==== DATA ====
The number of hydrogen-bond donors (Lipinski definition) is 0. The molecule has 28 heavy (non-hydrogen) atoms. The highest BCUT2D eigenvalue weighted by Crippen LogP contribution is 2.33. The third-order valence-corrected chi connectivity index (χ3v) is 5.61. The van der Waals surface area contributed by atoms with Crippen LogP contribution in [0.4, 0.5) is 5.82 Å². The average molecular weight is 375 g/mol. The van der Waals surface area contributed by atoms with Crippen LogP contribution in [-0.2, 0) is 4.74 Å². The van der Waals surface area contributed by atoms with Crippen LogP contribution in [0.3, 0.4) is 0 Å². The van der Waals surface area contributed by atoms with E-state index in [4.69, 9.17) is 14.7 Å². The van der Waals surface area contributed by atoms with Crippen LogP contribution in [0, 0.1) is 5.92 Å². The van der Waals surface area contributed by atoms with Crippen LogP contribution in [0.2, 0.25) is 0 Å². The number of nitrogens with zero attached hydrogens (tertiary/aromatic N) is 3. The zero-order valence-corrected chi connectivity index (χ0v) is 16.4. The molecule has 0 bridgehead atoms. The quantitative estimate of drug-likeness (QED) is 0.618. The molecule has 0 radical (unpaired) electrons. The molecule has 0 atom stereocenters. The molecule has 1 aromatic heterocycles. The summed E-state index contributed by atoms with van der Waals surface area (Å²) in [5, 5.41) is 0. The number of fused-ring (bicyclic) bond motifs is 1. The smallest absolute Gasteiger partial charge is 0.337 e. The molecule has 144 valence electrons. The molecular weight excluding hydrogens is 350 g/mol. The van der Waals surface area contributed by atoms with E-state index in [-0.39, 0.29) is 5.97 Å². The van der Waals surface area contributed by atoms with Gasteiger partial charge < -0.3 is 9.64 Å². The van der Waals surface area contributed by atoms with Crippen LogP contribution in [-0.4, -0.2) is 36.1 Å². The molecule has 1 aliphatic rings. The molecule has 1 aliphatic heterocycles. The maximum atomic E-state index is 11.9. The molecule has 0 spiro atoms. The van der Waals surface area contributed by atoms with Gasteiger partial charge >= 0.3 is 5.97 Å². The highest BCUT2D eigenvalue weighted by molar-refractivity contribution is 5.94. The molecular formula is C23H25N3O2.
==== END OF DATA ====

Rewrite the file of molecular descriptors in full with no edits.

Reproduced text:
The number of hydrogen-bond donors (Lipinski definition) is 0. The molecule has 28 heavy (non-hydrogen) atoms. The highest BCUT2D eigenvalue weighted by Crippen LogP contribution is 2.33. The third-order valence-corrected chi connectivity index (χ3v) is 5.61. The van der Waals surface area contributed by atoms with Crippen LogP contribution in [0.4, 0.5) is 5.82 Å². The average molecular weight is 375 g/mol. The van der Waals surface area contributed by atoms with Crippen LogP contribution in [-0.2, 0) is 4.74 Å². The van der Waals surface area contributed by atoms with Crippen LogP contribution in [0.3, 0.4) is 0 Å². The van der Waals surface area contributed by atoms with E-state index in [4.69, 9.17) is 14.7 Å². The van der Waals surface area contributed by atoms with Crippen LogP contribution in [0, 0.1) is 5.92 Å². The van der Waals surface area contributed by atoms with Crippen LogP contribution in [0.2, 0.25) is 0 Å². The number of nitrogens with zero attached hydrogens (tertiary/aromatic N) is 3. The zero-order valence-corrected chi connectivity index (χ0v) is 16.4. The molecule has 0 bridgehead atoms. The quantitative estimate of drug-likeness (QED) is 0.618. The molecule has 0 radical (unpaired) electrons. The molecule has 0 atom stereocenters. The molecule has 1 aromatic heterocycles. The summed E-state index contributed by atoms with van der Waals surface area (Å²) in [5, 5.41) is 0. The number of fused-ring (bicyclic) bond motifs is 1. The smallest absolute Gasteiger partial charge is 0.337 e. The molecule has 144 valence electrons. The molecular weight excluding hydrogens is 350 g/mol. The van der Waals surface area contributed by atoms with E-state index in [-0.39, 0.29) is 5.97 Å². The van der Waals surface area contributed by atoms with Gasteiger partial charge < -0.3 is 9.64 Å². The van der Waals surface area contributed by atoms with Crippen LogP contribution in [-0.4, -0.2) is 36.1 Å². The molecule has 1 aliphatic rings. The molecule has 1 aliphatic heterocycles. The maximum atomic E-state index is 11.9. The molecule has 0 spiro atoms. The van der Waals surface area contributed by atoms with Gasteiger partial charge >= 0.3 is 5.97 Å². The highest BCUT2D eigenvalue weighted by molar-refractivity contribution is 5.94. The molecular formula is C23H25N3O2.